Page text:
Emily LakdawallaFeb 13, 2008

Triple near-Earth asteroid discovered

Astronomers using the soon-to-be-closed(?) Arecibo observatory announced today the discovery of the first near-Earth object known to be a triple system. Asteroid 153591 (2001 SN263) was first discovered as a mote of light by the LINEAR project on September 19, 2001. Asteroid 153591 (2001 SN263) is now on a relatively close pass by Earth; it'll approach within 10 million kilometers on February 20. (Here's a link to the JPL Near Earth Object Program dynamic orbit diagram.) Arecibo is routinely used to study the shapes and sizes of near-Earth asteroids on close approaches to Earth, and Arecibo radar images of such asteroids have yielded the discoveries of numerous binaries among the near-Earth asteroid population. But this is the first time it's turned up a triple system. The three bodies are 2, 1, and 0.4 kilometers across -- really quite remarkably similar in size. It's hard for me to imagine how such a system would be stable, unless one of the components orbits the others at quite a great distance. The release didn't make it clear what the separation is between the components.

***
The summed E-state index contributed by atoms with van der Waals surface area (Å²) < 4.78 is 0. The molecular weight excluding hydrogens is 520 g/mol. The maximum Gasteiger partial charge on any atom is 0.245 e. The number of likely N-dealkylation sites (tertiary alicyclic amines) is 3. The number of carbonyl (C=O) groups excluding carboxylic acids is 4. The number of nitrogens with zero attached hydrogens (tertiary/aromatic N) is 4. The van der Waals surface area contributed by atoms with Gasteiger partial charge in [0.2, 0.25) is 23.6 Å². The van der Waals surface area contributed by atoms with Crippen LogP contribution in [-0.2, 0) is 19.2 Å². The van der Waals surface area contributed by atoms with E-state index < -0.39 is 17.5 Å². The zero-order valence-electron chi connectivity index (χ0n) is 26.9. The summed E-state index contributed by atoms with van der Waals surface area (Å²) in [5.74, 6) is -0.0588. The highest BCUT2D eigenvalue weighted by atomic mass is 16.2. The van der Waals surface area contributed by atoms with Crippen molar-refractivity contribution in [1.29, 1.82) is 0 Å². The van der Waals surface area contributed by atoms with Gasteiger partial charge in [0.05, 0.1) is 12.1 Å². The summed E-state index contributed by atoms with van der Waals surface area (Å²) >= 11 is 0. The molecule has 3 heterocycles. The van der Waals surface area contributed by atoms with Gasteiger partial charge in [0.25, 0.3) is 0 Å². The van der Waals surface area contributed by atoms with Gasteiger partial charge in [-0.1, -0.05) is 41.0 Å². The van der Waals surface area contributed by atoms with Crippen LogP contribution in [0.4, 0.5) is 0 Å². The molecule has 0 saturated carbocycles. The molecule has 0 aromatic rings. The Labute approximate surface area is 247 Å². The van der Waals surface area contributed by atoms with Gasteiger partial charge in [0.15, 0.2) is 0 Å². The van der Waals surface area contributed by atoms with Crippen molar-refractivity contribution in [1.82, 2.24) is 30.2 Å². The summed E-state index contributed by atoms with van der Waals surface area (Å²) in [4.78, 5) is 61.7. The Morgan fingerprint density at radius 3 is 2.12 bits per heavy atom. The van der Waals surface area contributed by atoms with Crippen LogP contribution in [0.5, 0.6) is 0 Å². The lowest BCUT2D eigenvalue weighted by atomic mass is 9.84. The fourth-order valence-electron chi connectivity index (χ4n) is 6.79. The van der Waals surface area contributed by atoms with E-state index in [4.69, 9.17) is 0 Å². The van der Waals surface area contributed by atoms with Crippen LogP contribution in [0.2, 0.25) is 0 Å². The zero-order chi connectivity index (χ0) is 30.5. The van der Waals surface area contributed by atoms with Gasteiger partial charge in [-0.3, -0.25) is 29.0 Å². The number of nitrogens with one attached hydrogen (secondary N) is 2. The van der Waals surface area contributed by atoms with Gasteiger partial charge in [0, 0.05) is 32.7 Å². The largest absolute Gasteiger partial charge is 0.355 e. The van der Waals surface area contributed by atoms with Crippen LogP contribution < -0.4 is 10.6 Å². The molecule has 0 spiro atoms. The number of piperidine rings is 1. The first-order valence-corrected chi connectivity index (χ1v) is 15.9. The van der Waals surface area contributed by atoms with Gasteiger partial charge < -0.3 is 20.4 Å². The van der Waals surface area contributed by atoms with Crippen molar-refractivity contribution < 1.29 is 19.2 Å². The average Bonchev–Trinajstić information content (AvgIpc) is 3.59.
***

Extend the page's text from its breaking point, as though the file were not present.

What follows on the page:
Triple asteroid 153591 (2001 SN263)

Arecibo Observatory

Triple asteroid 153591 (2001 SN263)
Observing a close pass of asteroid 153591 (2001 SN263) on February 11, 2008, astronomers discovered that it was a triple system. This image from the Arecibo radio telescope shows all three components. The three are rather similar in size: 2, 1, and 0.4 kilometers in diameter.

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